Standard notation was developed for other instruments due to the limitations of tabs.

At first, tabs weren’t consistent. For example, the frets are represented by numerals in Spanish and Italian scores, just like in modern tabs. However, unlike modern tabs, the lowest-pitched course or string of the instrument is represented by the top line of the staff.

In contrast to the Spanish and Italian methods, French tablature used letters rather than numbers to indicate which fret to play. The open string is represented by the letter “A.” Like modern tabs, the top line refers to the guitar’s high E.

Due to limitations of tabs, by the mid-1850s, most serious guitarists and other string players were using a single staff to notate and play their instruments.

What Are the Limitations of Tabs?

Tabs are limited in what they tell you—when you should play the notes and for how long.  Unless the song is simple, you would need standard notation or to listen to the song to play it correctly. 

A guitarist who uses tabs might point out that advanced tabs show timing information. That’s true, but the symbols need to be learned. So again, why not just learn standard notation?

A single guitar may play many parts at once, such as a bassline and melody, for example. Standard notation can indicate each line individually. Tabs cannot.

Singers and musicians of many instruments can understand standard notation, and you can use it to modify a violin or saxophone piece for guitar. Not so with tabs.

Finally, many tabs are inaccurate. Because they’re so simple to create and post online by anybody with a computer and a text editor, many are of low quality and accuracy.  Even tabs in books are only someone’s interpretation of how a musician played a song. The musician himself is not going to write out the tabs.

Do Tabs Have Advantages?

Tabs have many advantages. Of course, a rhythm guitarist doesn’t need them, but tabs are excellent for performing complicated compositions where the exact precision of playing a song is critical.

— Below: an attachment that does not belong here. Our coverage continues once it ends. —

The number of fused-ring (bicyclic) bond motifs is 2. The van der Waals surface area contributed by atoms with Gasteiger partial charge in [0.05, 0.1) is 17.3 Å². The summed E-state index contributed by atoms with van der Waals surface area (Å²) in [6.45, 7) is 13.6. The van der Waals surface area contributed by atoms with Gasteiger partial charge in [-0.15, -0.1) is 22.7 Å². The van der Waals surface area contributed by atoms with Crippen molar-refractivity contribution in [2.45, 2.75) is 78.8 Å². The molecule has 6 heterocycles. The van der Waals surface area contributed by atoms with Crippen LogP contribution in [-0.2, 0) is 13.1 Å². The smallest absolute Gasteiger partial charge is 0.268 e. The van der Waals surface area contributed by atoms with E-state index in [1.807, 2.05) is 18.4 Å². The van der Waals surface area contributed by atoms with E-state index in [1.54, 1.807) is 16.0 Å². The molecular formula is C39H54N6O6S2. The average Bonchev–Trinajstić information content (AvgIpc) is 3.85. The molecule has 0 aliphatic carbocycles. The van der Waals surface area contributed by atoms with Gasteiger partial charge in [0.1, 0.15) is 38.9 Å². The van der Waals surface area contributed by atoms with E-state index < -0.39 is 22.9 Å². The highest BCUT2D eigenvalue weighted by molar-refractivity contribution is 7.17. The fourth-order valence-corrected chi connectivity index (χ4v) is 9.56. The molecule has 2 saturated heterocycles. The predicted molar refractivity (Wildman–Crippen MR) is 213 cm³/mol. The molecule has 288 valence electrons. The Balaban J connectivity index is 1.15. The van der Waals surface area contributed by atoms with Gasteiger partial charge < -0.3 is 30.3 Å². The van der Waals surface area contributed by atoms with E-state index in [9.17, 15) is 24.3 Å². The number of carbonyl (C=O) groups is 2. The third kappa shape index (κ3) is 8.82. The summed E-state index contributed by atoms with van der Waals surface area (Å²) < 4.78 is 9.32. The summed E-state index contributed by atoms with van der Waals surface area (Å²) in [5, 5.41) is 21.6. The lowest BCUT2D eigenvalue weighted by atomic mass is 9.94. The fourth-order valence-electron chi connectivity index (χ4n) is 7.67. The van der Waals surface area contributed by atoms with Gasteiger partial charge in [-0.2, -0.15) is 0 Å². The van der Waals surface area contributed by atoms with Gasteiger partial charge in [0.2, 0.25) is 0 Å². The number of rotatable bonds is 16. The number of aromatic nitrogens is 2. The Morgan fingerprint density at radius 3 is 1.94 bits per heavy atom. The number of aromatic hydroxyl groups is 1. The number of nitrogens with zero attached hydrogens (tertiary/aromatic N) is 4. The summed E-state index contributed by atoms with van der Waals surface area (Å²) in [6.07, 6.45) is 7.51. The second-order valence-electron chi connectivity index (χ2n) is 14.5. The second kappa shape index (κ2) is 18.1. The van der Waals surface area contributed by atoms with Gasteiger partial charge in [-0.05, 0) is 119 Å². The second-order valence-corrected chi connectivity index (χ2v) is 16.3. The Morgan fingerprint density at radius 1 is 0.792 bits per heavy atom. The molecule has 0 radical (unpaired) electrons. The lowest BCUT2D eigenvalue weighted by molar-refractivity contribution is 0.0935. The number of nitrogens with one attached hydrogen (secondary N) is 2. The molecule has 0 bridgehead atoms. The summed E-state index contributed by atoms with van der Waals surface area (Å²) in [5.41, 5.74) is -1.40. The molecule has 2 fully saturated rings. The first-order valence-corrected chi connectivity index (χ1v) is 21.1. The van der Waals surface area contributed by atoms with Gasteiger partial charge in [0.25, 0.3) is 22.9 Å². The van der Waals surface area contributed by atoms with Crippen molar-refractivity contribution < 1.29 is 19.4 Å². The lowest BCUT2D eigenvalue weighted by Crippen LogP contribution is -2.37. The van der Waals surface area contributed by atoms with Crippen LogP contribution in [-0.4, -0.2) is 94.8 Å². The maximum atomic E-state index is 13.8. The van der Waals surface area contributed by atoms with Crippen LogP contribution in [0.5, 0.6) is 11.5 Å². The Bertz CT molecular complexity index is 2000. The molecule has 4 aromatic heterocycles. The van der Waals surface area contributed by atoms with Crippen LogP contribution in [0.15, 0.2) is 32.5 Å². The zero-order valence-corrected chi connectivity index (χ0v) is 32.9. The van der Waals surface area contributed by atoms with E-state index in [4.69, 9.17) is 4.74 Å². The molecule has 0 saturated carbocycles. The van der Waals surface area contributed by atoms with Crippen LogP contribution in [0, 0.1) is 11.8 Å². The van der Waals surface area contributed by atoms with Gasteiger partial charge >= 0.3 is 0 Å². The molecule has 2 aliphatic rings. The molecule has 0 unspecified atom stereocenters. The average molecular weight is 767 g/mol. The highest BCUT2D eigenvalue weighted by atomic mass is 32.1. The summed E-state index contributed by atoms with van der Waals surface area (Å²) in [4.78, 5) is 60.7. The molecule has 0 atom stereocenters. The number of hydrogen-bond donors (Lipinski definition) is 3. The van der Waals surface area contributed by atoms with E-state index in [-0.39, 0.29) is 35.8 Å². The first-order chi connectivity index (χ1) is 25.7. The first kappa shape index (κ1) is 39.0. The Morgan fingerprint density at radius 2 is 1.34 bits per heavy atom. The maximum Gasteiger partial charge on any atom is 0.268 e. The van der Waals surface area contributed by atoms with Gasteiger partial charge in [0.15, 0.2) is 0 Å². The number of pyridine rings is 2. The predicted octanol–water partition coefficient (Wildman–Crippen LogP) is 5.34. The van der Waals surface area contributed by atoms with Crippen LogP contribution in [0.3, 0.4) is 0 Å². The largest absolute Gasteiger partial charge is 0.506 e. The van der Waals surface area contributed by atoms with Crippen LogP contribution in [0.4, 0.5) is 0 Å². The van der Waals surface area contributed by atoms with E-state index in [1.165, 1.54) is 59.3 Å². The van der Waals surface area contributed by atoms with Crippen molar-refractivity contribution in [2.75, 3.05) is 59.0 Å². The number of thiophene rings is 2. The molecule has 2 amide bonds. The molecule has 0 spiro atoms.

Using tabs is helpful when playing music that has a four or five-octave range. It’s much easier to see the fingering on the fretboard instead of having to interpret additional ledger lines and 8va indicators.  

Some guitarists will take guitar pieces written for guitar and convert standard notation to tabs (Question: Why is a guitar tab upside down?). And programs like Finale have started adding tab conversion. So perhaps in the future, guitarists will get music in an electronic format and be able to convert it to tabs with a click of the mouse.

However, that day isn’t here yet. Until then, tabs are a good learning tool but not something most professional musicians will use.

What You Could Do Instead of Learning Tabs

Although you could use tabs to help you learn specific licks and solos, you’ll make more progress if you focus more on learning how to read standard notation, music theory, and how to voice chords, arpeggios, and scales in various positions on the fretboard.

One of the first things to learn is how to play guitar chords in positions besides the standard one. Most of us know how to make a standard C, but there are more than ten other ways to play the chord. You can build the chord from the 5th, 8th, and even 10th fret.  

When you learn alternative chord positions, you can change the sound of a chord. Also, you don’t constantly have to race down the neck to play a chord.  

Also, learn the formulas of music.  For example, most songs have predictable chords. A song that begins in C will typically have an F as the next chord and end with a C chord. Begin to 

develop an ear for a chord’s flavor—is it a minor chord, is the musician playing a 7th, and so on.

Finally, work on figuring out which chord you should play next. Once you become confident in predicting what chord is coming next, you’ll use chord progressions and variations successfully.  

Bottom Line

So, if you’re a newbie to guitar, using tabs can help you learn how to become acquainted with the notes on your fretboard. Also, learning how to copy licks and solos will teach you how other guitarists put music together. And it feels good. But if your goal is to become a professional, you should learn to read sheet music.

David Sandy

Hey there! My name is David Sandy and I'm the founder of Sandy Music Lab. I've been playing guitar for several years now and created this site to be able to share and explore music with others. Check out my recommended guitar gear!